From the air, scientists map ‘fast paths’ for recharging California’s groundwater table
Climate change has transformed precipitation systems across the American West in recent decades, making some places less likely to find enough water to grow crops or water wildlife. Scientists are now mapping the potential for California to build on its water resources by tapping into subterranean aquifers that hold as much as 100 billion gallons of water, though it takes decades of pumping to recharge the aquifers and bring them above ground.
The scientists, led by Stephen Holbrook, a geologist at the University of California at Riverside, focused on the California Channel Islands, a cluster of seven islands and three smaller islets that lie about 700 nautical miles (1,260 miles) west of mainland California.
Using radar sounding from the University of California at Irvine, they identified groundwater flow pathways that could be used as a source of fresh water. To map the underground rivers, the researchers mapped the surface layers of soil in each location, so that they could figure out how much water would flow through specific underground pathways. They then drilled wells on each island to sample the water and to calculate when it could be produced aboveground.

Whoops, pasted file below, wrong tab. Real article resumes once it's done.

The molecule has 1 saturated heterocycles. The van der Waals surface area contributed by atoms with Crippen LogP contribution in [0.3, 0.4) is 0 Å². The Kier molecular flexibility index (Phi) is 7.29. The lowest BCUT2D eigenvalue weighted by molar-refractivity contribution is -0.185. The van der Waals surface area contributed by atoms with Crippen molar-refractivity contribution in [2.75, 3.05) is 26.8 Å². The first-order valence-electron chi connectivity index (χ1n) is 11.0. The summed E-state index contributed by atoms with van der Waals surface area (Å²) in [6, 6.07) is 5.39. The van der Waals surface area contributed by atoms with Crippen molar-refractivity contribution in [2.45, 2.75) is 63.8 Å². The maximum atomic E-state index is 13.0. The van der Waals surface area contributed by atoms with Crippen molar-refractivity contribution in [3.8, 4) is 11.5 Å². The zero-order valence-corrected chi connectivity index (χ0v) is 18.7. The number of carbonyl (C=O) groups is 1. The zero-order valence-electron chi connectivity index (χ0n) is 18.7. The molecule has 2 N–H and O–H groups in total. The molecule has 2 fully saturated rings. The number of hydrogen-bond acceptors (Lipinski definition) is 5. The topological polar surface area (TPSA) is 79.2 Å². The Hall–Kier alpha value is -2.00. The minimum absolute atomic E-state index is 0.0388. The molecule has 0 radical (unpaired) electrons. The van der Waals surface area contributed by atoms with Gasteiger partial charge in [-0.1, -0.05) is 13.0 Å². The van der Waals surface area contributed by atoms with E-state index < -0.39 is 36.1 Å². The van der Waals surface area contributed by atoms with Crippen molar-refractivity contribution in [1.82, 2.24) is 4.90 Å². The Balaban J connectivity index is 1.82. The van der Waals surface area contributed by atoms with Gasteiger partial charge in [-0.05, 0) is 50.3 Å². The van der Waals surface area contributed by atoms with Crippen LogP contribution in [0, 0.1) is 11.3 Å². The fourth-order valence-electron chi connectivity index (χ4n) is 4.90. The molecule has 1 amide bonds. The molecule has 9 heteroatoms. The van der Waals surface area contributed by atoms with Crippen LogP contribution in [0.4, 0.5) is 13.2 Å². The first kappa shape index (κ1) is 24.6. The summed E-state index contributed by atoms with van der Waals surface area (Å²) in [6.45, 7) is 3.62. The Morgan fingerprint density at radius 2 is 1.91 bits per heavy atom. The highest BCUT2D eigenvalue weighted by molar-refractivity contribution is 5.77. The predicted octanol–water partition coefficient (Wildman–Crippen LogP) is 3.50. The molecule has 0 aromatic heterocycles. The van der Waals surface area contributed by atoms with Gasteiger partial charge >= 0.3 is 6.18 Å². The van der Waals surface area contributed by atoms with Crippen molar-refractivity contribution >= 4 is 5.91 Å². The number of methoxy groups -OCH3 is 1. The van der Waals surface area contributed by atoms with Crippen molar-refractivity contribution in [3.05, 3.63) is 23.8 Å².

“We went through a number of experiments to figure out how the water was coming down to the ground, and how long it was going to stay there,” Holbrook said. “How long water stays in the ground isn’t actually the important thing. What matters are the pathways through which the groundwater is flowing. We found, for instance, that the groundwater on Midway is likely to flow through a number of different pathways – maybe a few dozen pathways.”
The scientists also drilled wells near the channel islands, which have been dry for more than a century. On Midway, they found that a water supply that flowed for about 1.5 meters (5 feet) a year could recharge the aquifer from less than 1.5 meters (5 feet) of precipitation, Holbrook said. If precipitation fell at a rate